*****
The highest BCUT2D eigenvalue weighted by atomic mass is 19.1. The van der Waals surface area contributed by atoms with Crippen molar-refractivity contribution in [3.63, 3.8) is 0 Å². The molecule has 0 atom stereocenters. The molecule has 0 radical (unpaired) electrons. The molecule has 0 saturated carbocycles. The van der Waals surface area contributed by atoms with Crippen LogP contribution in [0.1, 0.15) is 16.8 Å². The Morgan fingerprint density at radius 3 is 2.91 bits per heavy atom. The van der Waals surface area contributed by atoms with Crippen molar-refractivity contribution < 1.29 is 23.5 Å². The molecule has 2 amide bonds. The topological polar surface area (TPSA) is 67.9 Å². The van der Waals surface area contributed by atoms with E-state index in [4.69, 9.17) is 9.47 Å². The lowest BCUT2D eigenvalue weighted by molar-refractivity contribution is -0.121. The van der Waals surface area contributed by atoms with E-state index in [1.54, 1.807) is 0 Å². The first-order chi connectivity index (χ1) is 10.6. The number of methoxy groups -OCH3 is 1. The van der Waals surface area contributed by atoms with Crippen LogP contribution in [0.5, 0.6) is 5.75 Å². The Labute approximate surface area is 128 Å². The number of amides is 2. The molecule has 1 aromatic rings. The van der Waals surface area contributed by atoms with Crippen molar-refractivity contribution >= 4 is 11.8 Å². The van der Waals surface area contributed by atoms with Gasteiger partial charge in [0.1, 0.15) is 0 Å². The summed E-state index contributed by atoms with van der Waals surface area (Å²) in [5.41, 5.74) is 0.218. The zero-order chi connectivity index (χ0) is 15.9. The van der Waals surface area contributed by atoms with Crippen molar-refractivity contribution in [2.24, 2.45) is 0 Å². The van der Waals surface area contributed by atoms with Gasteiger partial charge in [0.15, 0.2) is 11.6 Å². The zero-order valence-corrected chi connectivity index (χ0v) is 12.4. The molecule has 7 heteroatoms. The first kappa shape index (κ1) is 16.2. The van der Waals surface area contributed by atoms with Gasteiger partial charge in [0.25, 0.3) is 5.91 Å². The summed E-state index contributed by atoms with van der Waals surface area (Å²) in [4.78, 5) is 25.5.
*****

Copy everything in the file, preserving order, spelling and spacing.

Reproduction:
The highest BCUT2D eigenvalue weighted by atomic mass is 19.1. The van der Waals surface area contributed by atoms with Crippen molar-refractivity contribution in [3.63, 3.8) is 0 Å². The molecule has 0 atom stereocenters. The molecule has 0 radical (unpaired) electrons. The molecule has 0 saturated carbocycles. The van der Waals surface area contributed by atoms with Crippen LogP contribution in [0.1, 0.15) is 16.8 Å². The Morgan fingerprint density at radius 3 is 2.91 bits per heavy atom. The van der Waals surface area contributed by atoms with Crippen molar-refractivity contribution < 1.29 is 23.5 Å². The molecule has 2 amide bonds. The topological polar surface area (TPSA) is 67.9 Å². The van der Waals surface area contributed by atoms with E-state index in [4.69, 9.17) is 9.47 Å². The lowest BCUT2D eigenvalue weighted by molar-refractivity contribution is -0.121. The van der Waals surface area contributed by atoms with E-state index in [1.54, 1.807) is 0 Å². The first-order chi connectivity index (χ1) is 10.6. The number of methoxy groups -OCH3 is 1. The van der Waals surface area contributed by atoms with Crippen LogP contribution in [0.5, 0.6) is 5.75 Å². The Labute approximate surface area is 128 Å². The number of amides is 2. The molecule has 1 aromatic rings. The van der Waals surface area contributed by atoms with Crippen molar-refractivity contribution >= 4 is 11.8 Å². The van der Waals surface area contributed by atoms with Gasteiger partial charge in [0.1, 0.15) is 0 Å². The summed E-state index contributed by atoms with van der Waals surface area (Å²) in [5.41, 5.74) is 0.218. The zero-order chi connectivity index (χ0) is 15.9. The van der Waals surface area contributed by atoms with Crippen molar-refractivity contribution in [2.24, 2.45) is 0 Å². The van der Waals surface area contributed by atoms with Gasteiger partial charge in [0.15, 0.2) is 11.6 Å². The zero-order valence-corrected chi connectivity index (χ0v) is 12.4. The molecule has 7 heteroatoms. The first kappa shape index (κ1) is 16.2. The van der Waals surface area contributed by atoms with Gasteiger partial charge in [0.25, 0.3) is 5.91 Å². The summed E-state index contributed by atoms with van der Waals surface area (Å²) in [4.78, 5) is 25.5.